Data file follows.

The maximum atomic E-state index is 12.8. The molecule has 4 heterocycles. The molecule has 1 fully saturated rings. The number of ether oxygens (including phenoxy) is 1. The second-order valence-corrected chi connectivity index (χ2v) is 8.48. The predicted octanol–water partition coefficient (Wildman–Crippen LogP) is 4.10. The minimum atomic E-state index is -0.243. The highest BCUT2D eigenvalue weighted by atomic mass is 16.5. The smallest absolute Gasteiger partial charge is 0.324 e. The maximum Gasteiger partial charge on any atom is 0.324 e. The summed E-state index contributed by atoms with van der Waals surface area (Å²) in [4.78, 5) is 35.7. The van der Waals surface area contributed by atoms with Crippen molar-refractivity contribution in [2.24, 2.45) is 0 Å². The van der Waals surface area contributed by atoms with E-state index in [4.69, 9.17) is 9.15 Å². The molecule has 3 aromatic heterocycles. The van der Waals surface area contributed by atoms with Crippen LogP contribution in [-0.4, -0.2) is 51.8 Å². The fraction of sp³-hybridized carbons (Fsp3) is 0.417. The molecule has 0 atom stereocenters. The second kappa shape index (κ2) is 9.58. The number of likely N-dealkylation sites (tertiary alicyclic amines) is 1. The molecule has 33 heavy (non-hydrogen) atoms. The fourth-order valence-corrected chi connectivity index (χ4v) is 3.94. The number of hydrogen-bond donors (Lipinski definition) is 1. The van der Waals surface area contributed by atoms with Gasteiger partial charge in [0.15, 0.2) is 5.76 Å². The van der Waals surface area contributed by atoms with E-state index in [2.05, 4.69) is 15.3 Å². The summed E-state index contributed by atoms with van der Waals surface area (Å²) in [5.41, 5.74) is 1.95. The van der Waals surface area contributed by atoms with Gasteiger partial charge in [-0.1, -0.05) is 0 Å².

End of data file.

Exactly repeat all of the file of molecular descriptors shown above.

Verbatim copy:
The maximum atomic E-state index is 12.8. The molecule has 4 heterocycles. The molecule has 1 fully saturated rings. The number of ether oxygens (including phenoxy) is 1. The second-order valence-corrected chi connectivity index (χ2v) is 8.48. The predicted octanol–water partition coefficient (Wildman–Crippen LogP) is 4.10. The minimum atomic E-state index is -0.243. The highest BCUT2D eigenvalue weighted by atomic mass is 16.5. The smallest absolute Gasteiger partial charge is 0.324 e. The maximum Gasteiger partial charge on any atom is 0.324 e. The summed E-state index contributed by atoms with van der Waals surface area (Å²) in [4.78, 5) is 35.7. The van der Waals surface area contributed by atoms with Crippen molar-refractivity contribution in [2.24, 2.45) is 0 Å². The van der Waals surface area contributed by atoms with E-state index in [4.69, 9.17) is 9.15 Å². The molecule has 3 aromatic heterocycles. The van der Waals surface area contributed by atoms with Crippen LogP contribution in [-0.4, -0.2) is 51.8 Å². The fraction of sp³-hybridized carbons (Fsp3) is 0.417. The molecule has 0 atom stereocenters. The second kappa shape index (κ2) is 9.58. The number of likely N-dealkylation sites (tertiary alicyclic amines) is 1. The molecule has 33 heavy (non-hydrogen) atoms. The fourth-order valence-corrected chi connectivity index (χ4v) is 3.94. The number of hydrogen-bond donors (Lipinski definition) is 1. The van der Waals surface area contributed by atoms with Gasteiger partial charge in [0.15, 0.2) is 5.76 Å². The van der Waals surface area contributed by atoms with E-state index in [2.05, 4.69) is 15.3 Å². The summed E-state index contributed by atoms with van der Waals surface area (Å²) in [5.41, 5.74) is 1.95. The van der Waals surface area contributed by atoms with Gasteiger partial charge in [-0.1, -0.05) is 0 Å².